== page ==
21.  Ensure your scissors and knives are sharp before you leave.  Dull knives are irritating and dangerous.

22.  Setting up camp takes longer than you think unless you’ve done it several times.  Add an hour or two if this is your first time.  Allow ample time to find a suitable place to pitch your tent.  Pitching your tent in a wash is double stupid – they are cooler and attract animals, and are subject to flash floods.

23.  Instant coffee and hot chocolate can be pre-mixed and vacuum sealed using a FoodSaver.  Heat a bowl of water and add in your coffee/chocolate mix for your morning mocha. A Food Saver can be used to seal and waterproof multiple items for your pack, including ibuprofen tablets and other small items.

24.  Pack a change of underwear and an extra long-sleeve shirt.  The first is obvious.  The shirt can be used for extra warmth on cold days.

25.  Casio makes a watch that has a built in digital compass.  It’s not one of those cheap little compasses on the watchband either – it provides a reading accurate to one-degree on the face of the watch.  Not bad for a $42 watch.

26.  Bring small tubes of sunblock and Lansinoh.  Sunblock prevents burns and the Lansinoh is used to treat rashes and blisters.  The Lansinoh company promotes HPA Lanolin as a breast-feeding aid, but it works well on chafed skin.  A floppy hat protects the scalp and ears.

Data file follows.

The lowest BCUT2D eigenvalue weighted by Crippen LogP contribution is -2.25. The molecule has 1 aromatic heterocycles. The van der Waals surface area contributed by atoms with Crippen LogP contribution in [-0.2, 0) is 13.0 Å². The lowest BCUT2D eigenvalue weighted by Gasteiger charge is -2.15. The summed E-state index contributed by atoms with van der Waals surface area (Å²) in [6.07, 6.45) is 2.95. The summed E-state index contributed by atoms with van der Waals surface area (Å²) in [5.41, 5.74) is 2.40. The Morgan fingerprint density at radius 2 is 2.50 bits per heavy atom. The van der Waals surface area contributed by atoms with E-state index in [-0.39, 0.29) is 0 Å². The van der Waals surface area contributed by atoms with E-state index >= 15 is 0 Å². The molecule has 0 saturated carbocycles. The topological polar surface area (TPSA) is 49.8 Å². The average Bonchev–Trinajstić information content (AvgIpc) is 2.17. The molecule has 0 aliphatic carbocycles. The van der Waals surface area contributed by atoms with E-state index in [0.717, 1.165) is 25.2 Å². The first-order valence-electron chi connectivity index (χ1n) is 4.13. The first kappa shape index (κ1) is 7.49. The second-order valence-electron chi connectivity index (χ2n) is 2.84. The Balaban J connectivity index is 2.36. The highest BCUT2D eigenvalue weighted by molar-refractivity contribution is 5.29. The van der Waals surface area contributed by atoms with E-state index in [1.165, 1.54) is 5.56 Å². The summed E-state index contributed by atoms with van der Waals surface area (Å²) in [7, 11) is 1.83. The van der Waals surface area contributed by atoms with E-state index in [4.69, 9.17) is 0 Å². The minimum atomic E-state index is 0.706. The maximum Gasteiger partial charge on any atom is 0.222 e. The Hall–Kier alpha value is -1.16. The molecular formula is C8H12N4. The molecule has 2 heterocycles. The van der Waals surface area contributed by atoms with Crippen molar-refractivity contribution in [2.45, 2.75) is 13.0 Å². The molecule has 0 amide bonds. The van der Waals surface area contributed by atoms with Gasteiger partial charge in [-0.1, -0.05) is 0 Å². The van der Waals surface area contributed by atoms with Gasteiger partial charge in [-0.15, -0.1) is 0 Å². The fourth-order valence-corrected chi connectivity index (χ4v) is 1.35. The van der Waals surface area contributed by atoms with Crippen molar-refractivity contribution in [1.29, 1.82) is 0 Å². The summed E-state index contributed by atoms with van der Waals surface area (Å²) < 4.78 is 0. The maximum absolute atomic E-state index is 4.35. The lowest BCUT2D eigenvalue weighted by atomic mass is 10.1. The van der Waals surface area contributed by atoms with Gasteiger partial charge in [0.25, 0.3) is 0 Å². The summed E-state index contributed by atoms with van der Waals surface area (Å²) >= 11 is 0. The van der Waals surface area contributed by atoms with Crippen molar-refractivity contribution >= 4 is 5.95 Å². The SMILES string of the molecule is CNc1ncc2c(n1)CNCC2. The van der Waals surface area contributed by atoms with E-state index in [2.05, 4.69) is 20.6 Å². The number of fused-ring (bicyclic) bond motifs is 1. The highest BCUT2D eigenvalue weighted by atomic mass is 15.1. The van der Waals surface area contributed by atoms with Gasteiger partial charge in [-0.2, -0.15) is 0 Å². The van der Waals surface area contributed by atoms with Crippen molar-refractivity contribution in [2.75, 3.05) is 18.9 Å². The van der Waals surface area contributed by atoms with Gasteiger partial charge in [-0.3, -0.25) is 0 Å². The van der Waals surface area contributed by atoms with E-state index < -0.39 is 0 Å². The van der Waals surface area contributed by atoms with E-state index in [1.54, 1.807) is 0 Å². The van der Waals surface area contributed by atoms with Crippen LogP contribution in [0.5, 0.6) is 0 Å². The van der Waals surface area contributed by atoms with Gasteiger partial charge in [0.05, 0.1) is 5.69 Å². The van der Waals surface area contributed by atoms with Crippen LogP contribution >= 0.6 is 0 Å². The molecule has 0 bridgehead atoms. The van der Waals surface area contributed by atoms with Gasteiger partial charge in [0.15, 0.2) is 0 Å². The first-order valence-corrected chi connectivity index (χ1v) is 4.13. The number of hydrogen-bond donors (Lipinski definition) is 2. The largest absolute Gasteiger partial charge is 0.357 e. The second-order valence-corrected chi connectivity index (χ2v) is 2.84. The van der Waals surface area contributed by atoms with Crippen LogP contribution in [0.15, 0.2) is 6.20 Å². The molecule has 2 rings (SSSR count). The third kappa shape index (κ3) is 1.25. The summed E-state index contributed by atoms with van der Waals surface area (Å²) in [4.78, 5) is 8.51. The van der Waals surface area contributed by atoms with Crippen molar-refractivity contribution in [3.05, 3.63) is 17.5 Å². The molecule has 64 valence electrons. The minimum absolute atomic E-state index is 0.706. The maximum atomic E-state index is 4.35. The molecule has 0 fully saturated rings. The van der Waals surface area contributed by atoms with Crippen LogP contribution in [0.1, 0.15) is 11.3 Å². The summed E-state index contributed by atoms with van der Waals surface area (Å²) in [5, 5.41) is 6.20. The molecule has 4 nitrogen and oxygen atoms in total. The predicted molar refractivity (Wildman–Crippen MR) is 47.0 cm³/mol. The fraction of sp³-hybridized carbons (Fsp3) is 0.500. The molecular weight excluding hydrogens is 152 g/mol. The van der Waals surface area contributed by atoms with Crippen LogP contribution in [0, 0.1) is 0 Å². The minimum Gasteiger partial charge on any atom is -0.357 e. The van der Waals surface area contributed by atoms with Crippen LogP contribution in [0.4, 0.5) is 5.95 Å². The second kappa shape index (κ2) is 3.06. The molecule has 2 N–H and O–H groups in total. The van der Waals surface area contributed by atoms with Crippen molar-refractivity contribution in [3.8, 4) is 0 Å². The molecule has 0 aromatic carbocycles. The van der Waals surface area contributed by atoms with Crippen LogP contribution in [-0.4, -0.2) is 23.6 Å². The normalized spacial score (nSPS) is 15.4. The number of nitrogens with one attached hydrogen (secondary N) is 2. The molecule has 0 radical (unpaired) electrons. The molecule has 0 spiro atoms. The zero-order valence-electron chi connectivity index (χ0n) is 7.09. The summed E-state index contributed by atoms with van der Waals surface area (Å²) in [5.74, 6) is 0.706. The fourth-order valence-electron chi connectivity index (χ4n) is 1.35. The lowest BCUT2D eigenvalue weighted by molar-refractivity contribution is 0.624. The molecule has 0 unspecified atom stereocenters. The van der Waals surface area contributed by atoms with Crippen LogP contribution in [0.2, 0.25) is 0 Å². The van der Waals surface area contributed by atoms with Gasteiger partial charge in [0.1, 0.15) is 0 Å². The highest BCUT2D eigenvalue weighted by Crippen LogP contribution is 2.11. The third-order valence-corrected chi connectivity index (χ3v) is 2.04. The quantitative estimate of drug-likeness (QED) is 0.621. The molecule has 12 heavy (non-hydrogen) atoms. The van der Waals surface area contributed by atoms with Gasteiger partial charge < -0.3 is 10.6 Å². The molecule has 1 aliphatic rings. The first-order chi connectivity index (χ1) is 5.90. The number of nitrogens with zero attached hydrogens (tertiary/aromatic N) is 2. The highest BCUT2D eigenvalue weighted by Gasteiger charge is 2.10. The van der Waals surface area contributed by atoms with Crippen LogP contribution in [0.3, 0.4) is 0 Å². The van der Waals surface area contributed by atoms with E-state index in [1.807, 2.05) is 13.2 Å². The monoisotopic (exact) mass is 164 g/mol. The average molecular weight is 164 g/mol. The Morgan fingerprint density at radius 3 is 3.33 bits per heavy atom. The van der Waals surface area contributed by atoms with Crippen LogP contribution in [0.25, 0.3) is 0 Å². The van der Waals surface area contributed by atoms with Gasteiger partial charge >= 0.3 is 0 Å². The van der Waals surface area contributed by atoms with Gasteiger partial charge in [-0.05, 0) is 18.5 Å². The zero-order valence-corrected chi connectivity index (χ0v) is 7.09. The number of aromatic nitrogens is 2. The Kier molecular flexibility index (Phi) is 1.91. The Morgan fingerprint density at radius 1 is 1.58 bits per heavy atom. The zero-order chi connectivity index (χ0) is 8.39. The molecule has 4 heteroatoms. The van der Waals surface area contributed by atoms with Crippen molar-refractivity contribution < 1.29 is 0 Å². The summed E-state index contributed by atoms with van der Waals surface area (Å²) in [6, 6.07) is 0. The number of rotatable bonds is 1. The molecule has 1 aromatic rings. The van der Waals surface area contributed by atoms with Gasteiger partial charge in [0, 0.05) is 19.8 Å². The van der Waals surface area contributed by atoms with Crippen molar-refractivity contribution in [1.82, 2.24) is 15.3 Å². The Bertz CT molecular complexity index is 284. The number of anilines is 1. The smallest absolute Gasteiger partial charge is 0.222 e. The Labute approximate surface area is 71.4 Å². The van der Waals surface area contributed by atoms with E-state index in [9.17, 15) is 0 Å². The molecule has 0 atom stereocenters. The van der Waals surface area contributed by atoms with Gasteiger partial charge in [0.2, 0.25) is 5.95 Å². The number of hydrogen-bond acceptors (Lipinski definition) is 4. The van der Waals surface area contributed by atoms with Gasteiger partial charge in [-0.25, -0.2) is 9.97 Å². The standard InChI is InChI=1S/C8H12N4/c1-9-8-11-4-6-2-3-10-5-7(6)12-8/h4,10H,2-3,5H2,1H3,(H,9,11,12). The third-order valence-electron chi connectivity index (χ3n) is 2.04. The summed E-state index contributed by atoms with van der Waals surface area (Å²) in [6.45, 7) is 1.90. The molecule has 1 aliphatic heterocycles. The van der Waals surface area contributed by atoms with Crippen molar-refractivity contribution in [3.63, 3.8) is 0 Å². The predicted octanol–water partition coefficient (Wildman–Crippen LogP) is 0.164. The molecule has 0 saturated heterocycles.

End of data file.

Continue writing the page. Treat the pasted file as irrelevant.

image by mrbill

27.  MOLLE packs may be slightly less comfortable than a $200-300 backpack, but it is infinitely more configurable and can be put together from parts on Ebay for 1/4 to 1/3 the price.  MOLLE M-16 ammo pouches can hold small items, such as sunblock, Lansinoh, MRE snacks, portable lights, toilet paper, etc.  Grenade pouches can hold your backup compass and paracord.  9mm clip pouches can hold flashlights.  When shopping on Ebay, don’t get in a rush – the prices for this stuff vary from ludicrous to unbelievably cheap.

28.  Pack an army surplus poncho.  360 days of sunshine, and I was out in the rain on one of the 5 days it rains in Arizona.  Glad I had my poncho.  The poncho will keep you mostly dry but is like a windbreaker for warmth.

29.  After much reading and deliberating, I purchased a 10 liter (2.5 gal) Dromedary It weighs 21 pounds when filled.  I also tied it up as high as it would go in the pack.  Two lessons here – put the heavy stuff as high in the pack as it can go, and you can never have too much water.

30.  There is a trick to storing paracord and rope.  Most people roll it up, and when it is deployed, it usually tangles.  Electricians tie their electric cords using a series of slip-knots – this uses up lots of material and keeps the cords from tangling.  The trick with paracord is to fold it in half, then tie the folded end into a loop.  Pull the cord through the loop into a slip-knot, repeat until all cord is consumed in a series of slip-knots.  A hiking supply store should be able to help you with this.